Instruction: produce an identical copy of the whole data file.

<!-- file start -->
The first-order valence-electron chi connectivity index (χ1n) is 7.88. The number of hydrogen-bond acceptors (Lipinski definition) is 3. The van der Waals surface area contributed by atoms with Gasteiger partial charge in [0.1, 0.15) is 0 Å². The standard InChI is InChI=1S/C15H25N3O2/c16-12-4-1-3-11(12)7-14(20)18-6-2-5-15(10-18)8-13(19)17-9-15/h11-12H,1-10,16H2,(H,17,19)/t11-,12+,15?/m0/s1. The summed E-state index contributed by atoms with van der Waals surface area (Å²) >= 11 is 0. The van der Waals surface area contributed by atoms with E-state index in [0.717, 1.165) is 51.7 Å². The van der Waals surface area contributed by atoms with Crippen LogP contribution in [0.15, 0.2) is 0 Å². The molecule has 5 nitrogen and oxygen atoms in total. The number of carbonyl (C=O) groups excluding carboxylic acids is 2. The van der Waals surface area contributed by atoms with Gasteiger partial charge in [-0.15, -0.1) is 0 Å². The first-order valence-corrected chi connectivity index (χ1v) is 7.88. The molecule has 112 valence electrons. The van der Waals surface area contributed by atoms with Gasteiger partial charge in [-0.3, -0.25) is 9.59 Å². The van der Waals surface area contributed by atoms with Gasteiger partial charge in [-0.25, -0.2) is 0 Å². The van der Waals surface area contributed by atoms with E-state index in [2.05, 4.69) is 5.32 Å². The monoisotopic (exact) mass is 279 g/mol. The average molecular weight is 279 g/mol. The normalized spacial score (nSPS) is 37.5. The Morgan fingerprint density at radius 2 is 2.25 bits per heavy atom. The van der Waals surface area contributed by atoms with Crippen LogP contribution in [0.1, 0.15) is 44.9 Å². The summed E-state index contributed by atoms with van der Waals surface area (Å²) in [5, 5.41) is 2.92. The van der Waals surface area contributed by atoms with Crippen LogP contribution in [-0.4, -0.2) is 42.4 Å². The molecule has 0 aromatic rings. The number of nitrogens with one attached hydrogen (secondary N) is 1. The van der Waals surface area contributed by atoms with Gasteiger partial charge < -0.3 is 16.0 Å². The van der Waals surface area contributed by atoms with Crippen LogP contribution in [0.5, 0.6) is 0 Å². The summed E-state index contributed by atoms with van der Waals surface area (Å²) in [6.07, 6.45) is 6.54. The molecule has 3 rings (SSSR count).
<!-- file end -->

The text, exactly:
The first-order valence-electron chi connectivity index (χ1n) is 7.88. The number of hydrogen-bond acceptors (Lipinski definition) is 3. The van der Waals surface area contributed by atoms with Gasteiger partial charge in [0.1, 0.15) is 0 Å². The standard InChI is InChI=1S/C15H25N3O2/c16-12-4-1-3-11(12)7-14(20)18-6-2-5-15(10-18)8-13(19)17-9-15/h11-12H,1-10,16H2,(H,17,19)/t11-,12+,15?/m0/s1. The summed E-state index contributed by atoms with van der Waals surface area (Å²) >= 11 is 0. The van der Waals surface area contributed by atoms with E-state index in [0.717, 1.165) is 51.7 Å². The van der Waals surface area contributed by atoms with Crippen LogP contribution in [0.15, 0.2) is 0 Å². The molecule has 5 nitrogen and oxygen atoms in total. The number of carbonyl (C=O) groups excluding carboxylic acids is 2. The van der Waals surface area contributed by atoms with Gasteiger partial charge in [-0.15, -0.1) is 0 Å². The first-order valence-corrected chi connectivity index (χ1v) is 7.88. The molecule has 112 valence electrons. The van der Waals surface area contributed by atoms with Gasteiger partial charge in [-0.3, -0.25) is 9.59 Å². The van der Waals surface area contributed by atoms with Gasteiger partial charge in [-0.25, -0.2) is 0 Å². The van der Waals surface area contributed by atoms with E-state index in [2.05, 4.69) is 5.32 Å². The monoisotopic (exact) mass is 279 g/mol. The average molecular weight is 279 g/mol. The normalized spacial score (nSPS) is 37.5. The Morgan fingerprint density at radius 2 is 2.25 bits per heavy atom. The van der Waals surface area contributed by atoms with Crippen LogP contribution in [0.1, 0.15) is 44.9 Å². The summed E-state index contributed by atoms with van der Waals surface area (Å²) in [5, 5.41) is 2.92. The van der Waals surface area contributed by atoms with Crippen LogP contribution in [-0.4, -0.2) is 42.4 Å². The molecule has 0 aromatic rings. The number of nitrogens with one attached hydrogen (secondary N) is 1. The van der Waals surface area contributed by atoms with Gasteiger partial charge < -0.3 is 16.0 Å². The van der Waals surface area contributed by atoms with Crippen LogP contribution in [0.5, 0.6) is 0 Å². The summed E-state index contributed by atoms with van der Waals surface area (Å²) in [6.07, 6.45) is 6.54. The molecule has 3 rings (SSSR count).